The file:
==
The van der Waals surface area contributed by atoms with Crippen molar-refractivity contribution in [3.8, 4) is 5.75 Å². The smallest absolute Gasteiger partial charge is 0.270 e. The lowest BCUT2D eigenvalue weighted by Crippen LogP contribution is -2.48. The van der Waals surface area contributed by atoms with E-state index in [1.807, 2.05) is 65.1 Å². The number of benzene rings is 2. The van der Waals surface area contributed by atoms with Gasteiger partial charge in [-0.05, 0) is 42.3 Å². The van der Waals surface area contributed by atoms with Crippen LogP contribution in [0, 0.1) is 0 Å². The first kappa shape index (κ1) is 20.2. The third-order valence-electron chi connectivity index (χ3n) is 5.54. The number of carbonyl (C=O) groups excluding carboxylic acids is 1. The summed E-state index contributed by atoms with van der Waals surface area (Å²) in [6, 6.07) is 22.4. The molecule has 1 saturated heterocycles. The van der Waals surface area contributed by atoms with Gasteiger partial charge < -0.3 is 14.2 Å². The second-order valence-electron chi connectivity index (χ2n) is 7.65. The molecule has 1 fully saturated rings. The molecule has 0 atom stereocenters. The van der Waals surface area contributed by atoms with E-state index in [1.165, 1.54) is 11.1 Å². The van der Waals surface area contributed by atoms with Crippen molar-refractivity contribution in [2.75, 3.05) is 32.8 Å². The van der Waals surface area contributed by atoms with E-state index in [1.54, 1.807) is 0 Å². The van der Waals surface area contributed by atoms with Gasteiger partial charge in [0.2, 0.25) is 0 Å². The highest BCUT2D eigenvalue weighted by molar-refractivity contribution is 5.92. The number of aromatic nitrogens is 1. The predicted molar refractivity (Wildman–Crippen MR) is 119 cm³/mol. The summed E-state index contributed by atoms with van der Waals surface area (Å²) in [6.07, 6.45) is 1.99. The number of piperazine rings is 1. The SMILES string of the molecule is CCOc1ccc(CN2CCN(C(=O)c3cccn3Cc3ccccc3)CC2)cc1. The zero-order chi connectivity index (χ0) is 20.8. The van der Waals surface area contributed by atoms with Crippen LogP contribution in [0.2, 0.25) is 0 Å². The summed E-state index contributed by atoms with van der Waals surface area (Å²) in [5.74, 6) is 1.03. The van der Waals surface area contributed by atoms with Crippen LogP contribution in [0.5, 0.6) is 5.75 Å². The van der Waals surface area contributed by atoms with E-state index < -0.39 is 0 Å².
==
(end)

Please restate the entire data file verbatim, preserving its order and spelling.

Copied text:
The van der Waals surface area contributed by atoms with Crippen molar-refractivity contribution in [3.8, 4) is 5.75 Å². The smallest absolute Gasteiger partial charge is 0.270 e. The lowest BCUT2D eigenvalue weighted by Crippen LogP contribution is -2.48. The van der Waals surface area contributed by atoms with E-state index in [1.807, 2.05) is 65.1 Å². The number of benzene rings is 2. The van der Waals surface area contributed by atoms with Gasteiger partial charge in [-0.05, 0) is 42.3 Å². The van der Waals surface area contributed by atoms with Crippen LogP contribution in [0, 0.1) is 0 Å². The first kappa shape index (κ1) is 20.2. The third-order valence-electron chi connectivity index (χ3n) is 5.54. The number of carbonyl (C=O) groups excluding carboxylic acids is 1. The summed E-state index contributed by atoms with van der Waals surface area (Å²) in [6, 6.07) is 22.4. The molecule has 1 saturated heterocycles. The van der Waals surface area contributed by atoms with Gasteiger partial charge < -0.3 is 14.2 Å². The second-order valence-electron chi connectivity index (χ2n) is 7.65. The molecule has 1 fully saturated rings. The molecule has 0 atom stereocenters. The van der Waals surface area contributed by atoms with E-state index in [1.165, 1.54) is 11.1 Å². The van der Waals surface area contributed by atoms with Crippen molar-refractivity contribution in [2.75, 3.05) is 32.8 Å². The van der Waals surface area contributed by atoms with E-state index in [1.54, 1.807) is 0 Å². The van der Waals surface area contributed by atoms with Gasteiger partial charge in [0.2, 0.25) is 0 Å². The highest BCUT2D eigenvalue weighted by molar-refractivity contribution is 5.92. The number of aromatic nitrogens is 1. The predicted molar refractivity (Wildman–Crippen MR) is 119 cm³/mol. The summed E-state index contributed by atoms with van der Waals surface area (Å²) in [6.07, 6.45) is 1.99. The number of piperazine rings is 1. The SMILES string of the molecule is CCOc1ccc(CN2CCN(C(=O)c3cccn3Cc3ccccc3)CC2)cc1. The zero-order chi connectivity index (χ0) is 20.8. The van der Waals surface area contributed by atoms with Crippen LogP contribution in [0.2, 0.25) is 0 Å². The summed E-state index contributed by atoms with van der Waals surface area (Å²) in [5.74, 6) is 1.03. The van der Waals surface area contributed by atoms with Crippen LogP contribution in [0.5, 0.6) is 5.75 Å². The van der Waals surface area contributed by atoms with E-state index < -0.39 is 0 Å².